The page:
When we love one another, we make ourselves vulnerable, and we cause one another pain, both intentional and accidental. In a loving relationship, repentance is a necessity. More than that, it is a genuine desire to repair the bonds of love that are strained by our acts of thoughtlessness, jealousy, selfishness, or cruelty. To love another person is to open ourselves up to pain. Because we are mortal creatures, every loving relationship is bound to end in heartbreak and separation, whether by parting ways or death. Greif is the raw, ugly side of love that we don’t very often sing or write movies about.
And yet, in spite of all this, love is still worthwhile. We continue to choose to love one another as friends, as family, as spouses and partners because that love, in spite of all the pain and baggage associated with it, continues to fill a deep need and longing that we have for connection.
That longing is what Ash Wednesday is all about. It is first and foremost about God’s longing to be restored to right relationship with us, and also about our longing to be reconciled to God and one another. Whatever Lenten practices we might observe—prayer, fasting, acts of kindness, reading scripture, or whatever else—are observed in order to strengthen that loving relationship between us and God. And, as Scripture reminds us, we cannot be in a healthy, loving relationship with God without also being in healthy, loving relationship with one another.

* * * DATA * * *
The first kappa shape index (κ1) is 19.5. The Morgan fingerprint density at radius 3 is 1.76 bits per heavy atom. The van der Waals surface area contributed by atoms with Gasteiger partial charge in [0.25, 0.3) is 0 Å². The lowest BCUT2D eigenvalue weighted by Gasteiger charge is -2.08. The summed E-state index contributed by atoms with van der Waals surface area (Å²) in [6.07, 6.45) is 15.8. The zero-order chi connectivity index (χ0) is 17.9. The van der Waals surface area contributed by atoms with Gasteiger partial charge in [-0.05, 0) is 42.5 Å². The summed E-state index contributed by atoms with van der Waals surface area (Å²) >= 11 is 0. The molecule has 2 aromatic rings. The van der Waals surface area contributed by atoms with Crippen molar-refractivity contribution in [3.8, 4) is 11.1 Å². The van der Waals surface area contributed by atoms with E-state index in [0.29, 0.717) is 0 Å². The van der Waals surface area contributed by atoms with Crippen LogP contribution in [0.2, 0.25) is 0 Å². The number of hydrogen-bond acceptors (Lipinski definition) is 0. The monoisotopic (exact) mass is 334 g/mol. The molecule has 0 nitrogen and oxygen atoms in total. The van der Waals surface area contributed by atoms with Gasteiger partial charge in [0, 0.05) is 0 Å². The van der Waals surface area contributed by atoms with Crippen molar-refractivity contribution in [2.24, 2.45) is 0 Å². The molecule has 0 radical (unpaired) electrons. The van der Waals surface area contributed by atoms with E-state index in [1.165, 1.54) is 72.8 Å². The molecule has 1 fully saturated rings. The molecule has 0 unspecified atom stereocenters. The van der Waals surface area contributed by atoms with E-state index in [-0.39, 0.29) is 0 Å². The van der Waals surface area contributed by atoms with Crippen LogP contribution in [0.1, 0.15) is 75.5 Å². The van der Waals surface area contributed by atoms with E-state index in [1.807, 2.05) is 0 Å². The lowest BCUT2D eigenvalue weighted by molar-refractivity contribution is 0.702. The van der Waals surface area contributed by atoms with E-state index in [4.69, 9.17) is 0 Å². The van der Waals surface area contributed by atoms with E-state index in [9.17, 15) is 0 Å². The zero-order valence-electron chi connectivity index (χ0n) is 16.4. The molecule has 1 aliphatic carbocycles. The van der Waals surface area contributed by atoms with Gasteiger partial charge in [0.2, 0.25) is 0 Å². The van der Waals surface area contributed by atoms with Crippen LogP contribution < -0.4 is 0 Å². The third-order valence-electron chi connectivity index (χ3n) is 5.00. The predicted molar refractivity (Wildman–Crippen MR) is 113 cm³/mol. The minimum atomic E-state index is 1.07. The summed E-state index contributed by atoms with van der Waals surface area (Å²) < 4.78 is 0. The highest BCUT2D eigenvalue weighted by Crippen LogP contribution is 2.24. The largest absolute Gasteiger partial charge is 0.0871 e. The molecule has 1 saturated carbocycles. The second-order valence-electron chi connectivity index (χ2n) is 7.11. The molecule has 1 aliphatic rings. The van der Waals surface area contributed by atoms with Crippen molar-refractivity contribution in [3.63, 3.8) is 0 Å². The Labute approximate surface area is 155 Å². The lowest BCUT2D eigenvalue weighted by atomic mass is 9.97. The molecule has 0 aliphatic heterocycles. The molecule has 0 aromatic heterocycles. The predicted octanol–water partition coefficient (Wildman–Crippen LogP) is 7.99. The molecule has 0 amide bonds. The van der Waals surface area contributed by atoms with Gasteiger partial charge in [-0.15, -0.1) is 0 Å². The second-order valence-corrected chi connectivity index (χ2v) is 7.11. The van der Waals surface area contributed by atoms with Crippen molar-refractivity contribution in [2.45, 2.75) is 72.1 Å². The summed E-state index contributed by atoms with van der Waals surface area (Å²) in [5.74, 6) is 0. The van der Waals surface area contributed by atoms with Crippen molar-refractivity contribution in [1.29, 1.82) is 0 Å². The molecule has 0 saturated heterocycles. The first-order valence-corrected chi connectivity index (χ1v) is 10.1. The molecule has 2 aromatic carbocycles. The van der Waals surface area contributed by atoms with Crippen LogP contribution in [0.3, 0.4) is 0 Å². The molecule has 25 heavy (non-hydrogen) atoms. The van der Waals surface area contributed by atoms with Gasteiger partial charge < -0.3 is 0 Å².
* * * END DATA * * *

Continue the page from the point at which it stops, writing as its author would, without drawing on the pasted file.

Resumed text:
We see this as Isaiah preaches about justice and Paul writes about reconciliation. We demonstrate and live into our love for God most fully by loving one another. To love God is to love our neighbors; to repent before God is to be reconciled to one another; and to heal the relationships we have among ourselves is to heal our relationship with God.
Ash Wednesday is both a call to repentance and a reminder of our mortality. It is a day when we acknowledge that we do wrong to one another and to God because we are frail, broken beings; but it is also a day when we acknowledge that because God loves us, we are capable of more. We may be frail and broken, but God is making us whole.